Whenever Congress does something unanimously (or nearly so) you can rest assured it's in their interests, not ours.
The USA Patriot Act comes to mind.
Another is the Safely Ensuring Lives Future Deployment and Research in Vehicle Evolution Act – aka the SELF DRIVE Act – which was rubber stamped through Congress the other day. This is the law that exempts automated cars from the safety requirements that apply to autonomous cars – that is, the cars which are independent of government control and controlled by us.
Just as the Patriot Act was written, not to "fight terrorism," but to make it easier for government to terrorize us, by circumventing or simply ignoring the Bill of Rights.
Same operating principle behind both.
There is irony – and malevolence – here.
Irony, because the same government that endlessly croons about "safety" – when it suits – is willing to back burner safety when it suits. If a car company dared to even suggest that it might be a good idea to install air bag Off switches in new cars (and it would be a very good idea, if safety is a concern, given how dangerous air bags are; not can be, but are) that company would be the focus of great abuse if not threatened prosecution.
Meanwhile, the SELF DRIVE Act will exempt automated cars from the necessity – under laws that apply to autonomous cars – of having things like steering wheels and brake pedals and other controls by which a human might intervene to save himself in the event the automated car makes a mistake.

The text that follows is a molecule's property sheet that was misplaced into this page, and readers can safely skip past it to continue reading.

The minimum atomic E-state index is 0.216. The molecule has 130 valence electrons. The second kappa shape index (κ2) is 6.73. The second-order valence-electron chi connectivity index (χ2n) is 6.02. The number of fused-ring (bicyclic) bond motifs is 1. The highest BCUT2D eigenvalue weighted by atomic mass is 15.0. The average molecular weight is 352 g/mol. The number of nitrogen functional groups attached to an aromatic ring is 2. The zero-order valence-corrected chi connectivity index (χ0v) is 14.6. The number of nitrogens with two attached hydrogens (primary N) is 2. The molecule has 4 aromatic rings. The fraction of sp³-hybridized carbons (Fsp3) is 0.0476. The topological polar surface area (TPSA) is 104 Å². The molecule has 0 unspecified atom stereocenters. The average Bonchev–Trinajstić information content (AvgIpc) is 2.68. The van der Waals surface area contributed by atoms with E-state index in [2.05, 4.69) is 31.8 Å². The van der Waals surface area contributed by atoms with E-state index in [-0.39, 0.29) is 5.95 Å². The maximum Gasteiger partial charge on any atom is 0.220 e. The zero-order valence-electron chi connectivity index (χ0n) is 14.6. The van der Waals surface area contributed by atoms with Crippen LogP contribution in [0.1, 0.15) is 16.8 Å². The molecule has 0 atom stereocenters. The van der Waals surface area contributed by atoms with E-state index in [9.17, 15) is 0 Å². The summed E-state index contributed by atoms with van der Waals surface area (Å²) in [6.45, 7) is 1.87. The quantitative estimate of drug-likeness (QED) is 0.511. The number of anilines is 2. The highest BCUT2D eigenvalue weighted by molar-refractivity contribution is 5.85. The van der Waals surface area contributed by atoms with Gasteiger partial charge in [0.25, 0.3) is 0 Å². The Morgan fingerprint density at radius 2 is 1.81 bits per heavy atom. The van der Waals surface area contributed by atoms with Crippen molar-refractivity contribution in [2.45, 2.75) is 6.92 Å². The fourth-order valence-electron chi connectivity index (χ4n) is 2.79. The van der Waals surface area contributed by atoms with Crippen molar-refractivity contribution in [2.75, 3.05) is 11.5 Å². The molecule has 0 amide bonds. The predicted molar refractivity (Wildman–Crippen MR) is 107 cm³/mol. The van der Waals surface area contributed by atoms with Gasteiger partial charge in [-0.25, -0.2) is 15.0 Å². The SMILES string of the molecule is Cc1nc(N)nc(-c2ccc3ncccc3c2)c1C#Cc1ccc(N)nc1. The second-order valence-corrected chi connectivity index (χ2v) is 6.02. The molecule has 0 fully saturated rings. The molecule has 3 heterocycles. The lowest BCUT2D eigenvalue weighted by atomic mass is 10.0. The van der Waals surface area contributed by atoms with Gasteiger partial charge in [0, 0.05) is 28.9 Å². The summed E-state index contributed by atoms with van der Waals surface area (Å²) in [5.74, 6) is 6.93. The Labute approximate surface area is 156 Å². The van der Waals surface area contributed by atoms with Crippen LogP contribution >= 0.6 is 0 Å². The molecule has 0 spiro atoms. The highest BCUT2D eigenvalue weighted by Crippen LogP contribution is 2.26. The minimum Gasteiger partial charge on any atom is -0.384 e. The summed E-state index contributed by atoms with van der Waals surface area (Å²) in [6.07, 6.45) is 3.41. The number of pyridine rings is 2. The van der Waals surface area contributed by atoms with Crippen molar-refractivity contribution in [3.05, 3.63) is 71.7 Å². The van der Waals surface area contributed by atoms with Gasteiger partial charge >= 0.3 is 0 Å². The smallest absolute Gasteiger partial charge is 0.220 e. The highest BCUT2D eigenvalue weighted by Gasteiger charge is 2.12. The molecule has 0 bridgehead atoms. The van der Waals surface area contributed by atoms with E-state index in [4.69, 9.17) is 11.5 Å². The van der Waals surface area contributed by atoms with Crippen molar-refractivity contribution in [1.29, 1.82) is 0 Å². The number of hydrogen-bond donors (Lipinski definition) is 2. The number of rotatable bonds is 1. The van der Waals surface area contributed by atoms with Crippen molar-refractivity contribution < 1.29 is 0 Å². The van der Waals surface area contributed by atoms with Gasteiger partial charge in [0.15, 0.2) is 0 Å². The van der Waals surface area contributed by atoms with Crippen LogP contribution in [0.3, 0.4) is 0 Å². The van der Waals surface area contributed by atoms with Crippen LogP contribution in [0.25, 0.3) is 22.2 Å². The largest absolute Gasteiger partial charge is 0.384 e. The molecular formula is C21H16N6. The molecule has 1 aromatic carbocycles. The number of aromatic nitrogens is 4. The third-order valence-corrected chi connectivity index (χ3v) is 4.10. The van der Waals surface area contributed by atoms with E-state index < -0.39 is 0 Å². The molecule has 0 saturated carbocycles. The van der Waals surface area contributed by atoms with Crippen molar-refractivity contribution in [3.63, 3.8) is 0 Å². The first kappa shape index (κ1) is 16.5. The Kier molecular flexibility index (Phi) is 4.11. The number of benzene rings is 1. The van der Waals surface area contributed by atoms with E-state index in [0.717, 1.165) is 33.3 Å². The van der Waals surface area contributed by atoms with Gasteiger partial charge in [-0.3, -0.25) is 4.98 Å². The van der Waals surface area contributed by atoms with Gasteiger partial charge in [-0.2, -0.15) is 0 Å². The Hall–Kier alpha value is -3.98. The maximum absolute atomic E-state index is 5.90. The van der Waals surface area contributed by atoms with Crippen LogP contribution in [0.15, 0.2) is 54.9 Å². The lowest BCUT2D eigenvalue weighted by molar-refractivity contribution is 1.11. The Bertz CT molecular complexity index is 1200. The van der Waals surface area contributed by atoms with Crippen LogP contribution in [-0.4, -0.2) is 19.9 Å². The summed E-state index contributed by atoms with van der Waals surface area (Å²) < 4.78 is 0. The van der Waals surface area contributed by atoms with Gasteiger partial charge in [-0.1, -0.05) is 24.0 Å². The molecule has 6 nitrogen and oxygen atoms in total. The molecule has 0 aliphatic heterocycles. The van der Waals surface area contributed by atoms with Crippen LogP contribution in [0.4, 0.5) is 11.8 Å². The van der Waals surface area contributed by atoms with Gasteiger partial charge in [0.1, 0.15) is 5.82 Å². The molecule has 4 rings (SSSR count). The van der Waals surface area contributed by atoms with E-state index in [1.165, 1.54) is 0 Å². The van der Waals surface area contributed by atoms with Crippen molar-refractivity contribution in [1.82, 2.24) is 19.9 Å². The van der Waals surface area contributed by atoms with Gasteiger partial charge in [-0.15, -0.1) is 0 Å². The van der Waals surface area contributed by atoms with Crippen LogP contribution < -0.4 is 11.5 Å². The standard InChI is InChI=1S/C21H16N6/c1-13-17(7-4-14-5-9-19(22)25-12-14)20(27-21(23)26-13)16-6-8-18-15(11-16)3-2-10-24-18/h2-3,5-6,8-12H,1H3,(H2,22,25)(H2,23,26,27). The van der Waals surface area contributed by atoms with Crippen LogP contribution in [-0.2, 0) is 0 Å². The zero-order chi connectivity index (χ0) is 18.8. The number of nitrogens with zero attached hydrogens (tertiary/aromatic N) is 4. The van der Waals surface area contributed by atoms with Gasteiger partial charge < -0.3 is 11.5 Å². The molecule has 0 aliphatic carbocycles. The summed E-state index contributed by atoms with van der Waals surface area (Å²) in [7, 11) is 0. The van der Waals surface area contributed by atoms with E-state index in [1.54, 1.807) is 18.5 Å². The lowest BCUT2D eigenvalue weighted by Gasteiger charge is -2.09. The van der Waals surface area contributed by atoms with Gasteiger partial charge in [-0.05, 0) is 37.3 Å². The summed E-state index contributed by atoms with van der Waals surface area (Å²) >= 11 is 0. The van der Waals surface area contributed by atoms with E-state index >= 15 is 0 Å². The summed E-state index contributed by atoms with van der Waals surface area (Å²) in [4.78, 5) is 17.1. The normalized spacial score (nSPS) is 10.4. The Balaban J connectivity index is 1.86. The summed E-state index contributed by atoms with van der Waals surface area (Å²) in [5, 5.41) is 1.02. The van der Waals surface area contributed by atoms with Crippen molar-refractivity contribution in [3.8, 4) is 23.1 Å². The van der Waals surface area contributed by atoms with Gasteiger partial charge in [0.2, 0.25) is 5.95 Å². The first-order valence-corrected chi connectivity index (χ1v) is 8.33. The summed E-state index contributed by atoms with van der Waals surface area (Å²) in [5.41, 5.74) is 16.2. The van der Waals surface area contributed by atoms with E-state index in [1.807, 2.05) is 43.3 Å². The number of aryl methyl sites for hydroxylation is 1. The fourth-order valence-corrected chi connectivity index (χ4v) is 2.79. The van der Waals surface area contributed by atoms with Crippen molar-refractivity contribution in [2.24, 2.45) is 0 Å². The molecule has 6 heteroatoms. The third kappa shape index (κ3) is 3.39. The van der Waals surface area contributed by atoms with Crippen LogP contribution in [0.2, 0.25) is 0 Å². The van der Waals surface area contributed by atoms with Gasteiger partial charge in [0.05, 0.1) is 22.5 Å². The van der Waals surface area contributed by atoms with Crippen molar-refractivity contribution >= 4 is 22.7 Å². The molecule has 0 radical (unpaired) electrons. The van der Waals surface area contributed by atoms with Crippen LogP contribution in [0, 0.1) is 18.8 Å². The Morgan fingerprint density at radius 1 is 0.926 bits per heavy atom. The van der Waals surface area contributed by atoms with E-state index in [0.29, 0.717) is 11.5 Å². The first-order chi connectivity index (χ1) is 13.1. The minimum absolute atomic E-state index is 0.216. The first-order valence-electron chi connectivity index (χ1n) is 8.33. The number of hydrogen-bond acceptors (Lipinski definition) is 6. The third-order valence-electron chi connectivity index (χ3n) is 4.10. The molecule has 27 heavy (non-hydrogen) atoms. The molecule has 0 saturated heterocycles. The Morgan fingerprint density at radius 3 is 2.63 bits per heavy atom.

It is presumed automated cars will never make a mistake, that their systems and technology are immune to defects, wear and tear and so forth.
You know. Like air bags are.
It's not very "safe."
And yet, it slid through Congress like shit through a goose.
It's worth noting that no one is suggesting commercial airliners – which already have the ability to fly themselves, including take-off and landing – do so without human pilots standing by to step in just in case. Much less have cockpit controls removed and the now ex-pilots told to go watch a movie back in Coach.
Why is it acceptable to do exactly that with machines that are more dangerous, en masse, than airliners simply by dint of numbers? There are only a few thousand airliners flying on any given day.
How many millions of cars are out there?
And the cars – the automated ones of The Future – will not be subject to the strict, FAA-style inspection and maintenance protocols that apply to airliners because it's simply not feasible (leaving aside the money) to have millions of cars brought into a facility for close examination of all their critical bits and pieces, preemptively replacing many of them according to a specific time/mileage schedule as a necessary precaution against the inevitably increasing risk of a failure based on wear and tear.
No one mentions this fact.
Nor the fact that without some way for a human driver to assume control of the automated car when an inevitable failure occurs, whether from wear and tear or a defect or some other reason, the human will be utterly powerless to do anything to save himself.